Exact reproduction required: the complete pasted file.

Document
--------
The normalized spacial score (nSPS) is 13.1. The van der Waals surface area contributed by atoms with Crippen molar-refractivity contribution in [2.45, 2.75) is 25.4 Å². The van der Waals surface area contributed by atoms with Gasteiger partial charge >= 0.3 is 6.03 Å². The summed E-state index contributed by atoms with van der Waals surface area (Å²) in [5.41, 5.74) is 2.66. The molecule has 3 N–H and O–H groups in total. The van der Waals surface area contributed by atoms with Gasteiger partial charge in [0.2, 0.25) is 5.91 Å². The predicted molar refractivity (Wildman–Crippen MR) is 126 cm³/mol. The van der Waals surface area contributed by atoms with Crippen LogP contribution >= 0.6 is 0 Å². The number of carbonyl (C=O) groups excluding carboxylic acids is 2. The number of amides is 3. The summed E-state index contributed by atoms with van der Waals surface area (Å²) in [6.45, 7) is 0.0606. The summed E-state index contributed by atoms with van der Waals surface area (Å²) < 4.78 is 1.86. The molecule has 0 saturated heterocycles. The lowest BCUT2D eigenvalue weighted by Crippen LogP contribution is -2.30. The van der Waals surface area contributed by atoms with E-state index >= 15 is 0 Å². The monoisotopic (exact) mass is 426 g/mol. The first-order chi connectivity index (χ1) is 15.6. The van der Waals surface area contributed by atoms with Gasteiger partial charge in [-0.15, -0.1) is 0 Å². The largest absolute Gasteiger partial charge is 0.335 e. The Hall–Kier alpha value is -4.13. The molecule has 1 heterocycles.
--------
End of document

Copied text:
The normalized spacial score (nSPS) is 13.1. The van der Waals surface area contributed by atoms with Crippen molar-refractivity contribution in [2.45, 2.75) is 25.4 Å². The van der Waals surface area contributed by atoms with Gasteiger partial charge >= 0.3 is 6.03 Å². The summed E-state index contributed by atoms with van der Waals surface area (Å²) in [5.41, 5.74) is 2.66. The molecule has 3 N–H and O–H groups in total. The van der Waals surface area contributed by atoms with Gasteiger partial charge in [0.2, 0.25) is 5.91 Å². The predicted molar refractivity (Wildman–Crippen MR) is 126 cm³/mol. The van der Waals surface area contributed by atoms with Crippen LogP contribution >= 0.6 is 0 Å². The number of carbonyl (C=O) groups excluding carboxylic acids is 2. The number of amides is 3. The summed E-state index contributed by atoms with van der Waals surface area (Å²) in [6.45, 7) is 0.0606. The summed E-state index contributed by atoms with van der Waals surface area (Å²) < 4.78 is 1.86. The molecule has 0 saturated heterocycles. The lowest BCUT2D eigenvalue weighted by Crippen LogP contribution is -2.30. The van der Waals surface area contributed by atoms with E-state index >= 15 is 0 Å². The monoisotopic (exact) mass is 426 g/mol. The first-order chi connectivity index (χ1) is 15.6. The van der Waals surface area contributed by atoms with Gasteiger partial charge in [-0.15, -0.1) is 0 Å². The largest absolute Gasteiger partial charge is 0.335 e. The Hall–Kier alpha value is -4.13. The molecule has 1 heterocycles.